Test Flagging, Debunked
A Disability Law blog entry alerts us to Slate Magazine's "Medical Examiner" piece by Arthur Allen on "the flagging of the test scores of people who received accommodations" and tells us that Allen "all but says that the solution is to reinstitute flagging on the SAT."
Disability Law blog's Sam Bagenstos explains why this approach is wrong:
I think the basic problem lies elsewhere: The overuse of timed tests. . . .
[W]hy do we need to select college students and graduate students (and lawyers -- most of whom will not be trial lawyers) with them? I've spent most of my adult life in universities, and one thing I can confidently report is that college and graduate school (and even law school) emphatically allow the luxury of time. Why should my speed at answering questions matter at all, pedaogically speaking?
The real reason for timed tests, he says, is that they're easier to administer and grade.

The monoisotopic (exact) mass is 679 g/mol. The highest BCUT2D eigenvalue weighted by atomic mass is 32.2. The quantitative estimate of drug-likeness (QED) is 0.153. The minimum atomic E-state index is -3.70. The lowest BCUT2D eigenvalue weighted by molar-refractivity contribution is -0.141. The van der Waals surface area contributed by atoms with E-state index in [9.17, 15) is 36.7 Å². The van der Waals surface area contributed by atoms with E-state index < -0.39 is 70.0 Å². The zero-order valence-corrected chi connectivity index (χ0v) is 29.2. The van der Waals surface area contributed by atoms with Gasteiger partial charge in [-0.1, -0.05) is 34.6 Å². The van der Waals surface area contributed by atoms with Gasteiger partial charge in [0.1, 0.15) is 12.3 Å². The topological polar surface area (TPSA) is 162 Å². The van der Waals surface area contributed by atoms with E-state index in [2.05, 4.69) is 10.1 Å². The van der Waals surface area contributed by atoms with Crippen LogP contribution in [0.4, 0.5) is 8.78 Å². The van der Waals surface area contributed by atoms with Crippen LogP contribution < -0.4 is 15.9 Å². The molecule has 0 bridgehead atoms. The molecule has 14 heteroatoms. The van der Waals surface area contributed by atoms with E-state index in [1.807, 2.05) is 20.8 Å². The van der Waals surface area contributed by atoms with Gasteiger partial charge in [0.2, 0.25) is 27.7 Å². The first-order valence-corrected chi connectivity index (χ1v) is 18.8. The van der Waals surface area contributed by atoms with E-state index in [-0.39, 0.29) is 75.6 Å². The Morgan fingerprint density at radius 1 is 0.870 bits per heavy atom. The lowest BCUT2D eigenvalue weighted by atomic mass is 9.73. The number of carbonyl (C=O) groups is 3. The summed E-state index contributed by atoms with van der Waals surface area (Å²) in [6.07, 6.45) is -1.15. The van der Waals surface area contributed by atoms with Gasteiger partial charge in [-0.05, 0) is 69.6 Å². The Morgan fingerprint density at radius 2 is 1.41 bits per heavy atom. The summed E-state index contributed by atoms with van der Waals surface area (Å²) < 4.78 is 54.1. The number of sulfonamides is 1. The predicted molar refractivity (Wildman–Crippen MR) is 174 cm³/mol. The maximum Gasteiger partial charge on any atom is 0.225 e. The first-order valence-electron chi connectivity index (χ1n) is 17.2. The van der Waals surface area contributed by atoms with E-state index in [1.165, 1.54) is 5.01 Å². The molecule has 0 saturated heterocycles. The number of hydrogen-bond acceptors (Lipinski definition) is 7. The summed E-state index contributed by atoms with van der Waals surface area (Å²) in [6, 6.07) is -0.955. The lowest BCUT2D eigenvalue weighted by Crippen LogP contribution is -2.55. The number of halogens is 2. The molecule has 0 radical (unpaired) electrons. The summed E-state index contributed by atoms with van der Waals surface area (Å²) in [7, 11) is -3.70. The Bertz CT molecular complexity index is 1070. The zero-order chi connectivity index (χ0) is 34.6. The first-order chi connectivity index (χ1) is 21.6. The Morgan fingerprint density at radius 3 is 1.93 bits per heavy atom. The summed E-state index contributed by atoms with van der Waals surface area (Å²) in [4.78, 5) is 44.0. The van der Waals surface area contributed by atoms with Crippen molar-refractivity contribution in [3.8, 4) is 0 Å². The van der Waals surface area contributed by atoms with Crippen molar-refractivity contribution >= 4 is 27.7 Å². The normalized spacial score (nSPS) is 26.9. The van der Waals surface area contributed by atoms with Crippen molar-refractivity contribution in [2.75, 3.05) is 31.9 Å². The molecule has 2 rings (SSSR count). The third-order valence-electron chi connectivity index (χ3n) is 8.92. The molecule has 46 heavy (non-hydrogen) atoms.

Get rid of the timed exams, and the inequities Allen worries about "will go away."
More from Bagenstos:
People with learning disabilities are really the canary in the coal mine here: They may be especially affected by the way timed exams overemphasize speed over substantive knowledge and aptitude, but they highlight a problem of far more general application. The solution shouldn't be to make the time limits stricter. It should be to remove the time limits altogether (or make only a portion of the test timed), and to craft exams that test, in appropriate proportions, the skills that are really important to scholarly and professional success.